What we do instead (what we should always be doing) is treat people like individuals: we look at why they are doing the bad behaviour – is it reacting to someone or something that we can change, that we can improve, that we can remove – before we decide the only answer is exclusion. This investigation into what can be done to improve the behavioural problem, is more complicated when it involves those with special needs, because you need a general understanding of the child’s condition to make a meaningful enquiry into the cause and appropriate response to the behaviour. But just because it requires more thought and even possibly more work to find a solution, does not mean it is not worth doing or is impossible to do.

It’s exactly that sort of attitude – that lack of consideration of the relevance of the condition and lack of flexible problem-solving – which has led to the recent court case of the excluded child with Aspergers and dyslexia. And yet Smalley uses that court case as an instance in favour of her argument that sometimes mainstreaming just doesn’t work. The details of the case that have come out so far simply do not support her using this as an example of bad behaviour that argues towards questioning the mainstreaming of special needs children. In fact, to me, it adds insult to use this poor teenager’s situation to argue for the exclusion of others.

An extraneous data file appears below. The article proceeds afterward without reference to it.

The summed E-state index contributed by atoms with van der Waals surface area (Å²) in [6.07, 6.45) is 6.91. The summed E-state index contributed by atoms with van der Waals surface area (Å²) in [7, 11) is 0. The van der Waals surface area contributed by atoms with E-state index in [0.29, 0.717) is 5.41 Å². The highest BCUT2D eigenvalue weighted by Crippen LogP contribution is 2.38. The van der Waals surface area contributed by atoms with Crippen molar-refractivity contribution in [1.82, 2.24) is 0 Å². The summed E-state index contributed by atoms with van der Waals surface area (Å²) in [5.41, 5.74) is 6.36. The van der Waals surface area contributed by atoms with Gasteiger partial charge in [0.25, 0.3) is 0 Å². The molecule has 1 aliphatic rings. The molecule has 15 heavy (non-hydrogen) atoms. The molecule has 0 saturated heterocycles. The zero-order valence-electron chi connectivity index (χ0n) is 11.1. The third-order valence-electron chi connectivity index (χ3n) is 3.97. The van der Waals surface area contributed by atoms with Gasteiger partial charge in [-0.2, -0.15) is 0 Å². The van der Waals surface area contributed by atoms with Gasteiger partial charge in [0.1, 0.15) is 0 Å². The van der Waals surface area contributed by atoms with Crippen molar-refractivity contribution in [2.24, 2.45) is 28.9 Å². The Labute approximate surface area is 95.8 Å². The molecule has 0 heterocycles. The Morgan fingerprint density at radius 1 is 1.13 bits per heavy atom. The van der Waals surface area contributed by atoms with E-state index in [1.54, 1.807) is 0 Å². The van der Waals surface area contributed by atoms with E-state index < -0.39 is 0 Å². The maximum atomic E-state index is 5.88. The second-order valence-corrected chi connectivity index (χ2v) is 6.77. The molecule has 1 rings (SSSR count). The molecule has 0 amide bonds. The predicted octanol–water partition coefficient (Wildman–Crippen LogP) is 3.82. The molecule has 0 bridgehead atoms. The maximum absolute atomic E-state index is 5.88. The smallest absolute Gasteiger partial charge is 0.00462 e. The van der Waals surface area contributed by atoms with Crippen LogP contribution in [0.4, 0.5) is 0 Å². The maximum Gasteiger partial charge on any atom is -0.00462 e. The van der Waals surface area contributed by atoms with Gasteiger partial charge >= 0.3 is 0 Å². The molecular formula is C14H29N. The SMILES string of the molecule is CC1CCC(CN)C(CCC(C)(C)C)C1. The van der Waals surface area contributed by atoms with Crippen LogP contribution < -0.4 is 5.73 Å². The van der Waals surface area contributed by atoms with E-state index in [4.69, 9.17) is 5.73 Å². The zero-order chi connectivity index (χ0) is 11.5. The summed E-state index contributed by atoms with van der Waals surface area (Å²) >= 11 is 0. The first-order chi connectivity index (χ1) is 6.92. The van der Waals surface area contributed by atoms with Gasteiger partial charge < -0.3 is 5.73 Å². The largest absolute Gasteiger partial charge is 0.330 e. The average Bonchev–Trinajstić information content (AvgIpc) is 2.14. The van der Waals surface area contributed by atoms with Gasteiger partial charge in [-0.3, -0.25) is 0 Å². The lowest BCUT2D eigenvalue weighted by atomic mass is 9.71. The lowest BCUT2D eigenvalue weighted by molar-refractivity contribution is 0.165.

As a final point to all this, I don’t think Smalley – or the public more generally – have an accurate understanding of how schooling is done in New Zealand for children with special needs. She says: “Is the merging of special needs children into mainstream education giving every child the best possible education? Sure, it saves money, but every child has a right to learn in a safe and nurturing environment that’s tailored to their needs.” I’m not sure what she thinks is going on – special needs children are not all being shifted into mainstream schools, not by a long shot. There are still special schools and no aim by the government to remove or shut them down right now. There are still a huge number of options for children, tailored to their needs, from special schools to satellite units, to residential schools and wrap-around support, teacher aides within mainstream classrooms, and so many other ways that education is made to be flexible to diversity. Are there some who want to shut down special schools? Sure, but it’s not happening right now. Are there children for whom no suitable education option currently exists? Of course there are, that’s why many of us fight to make education more inclusive and responsive to the true variety of humanity.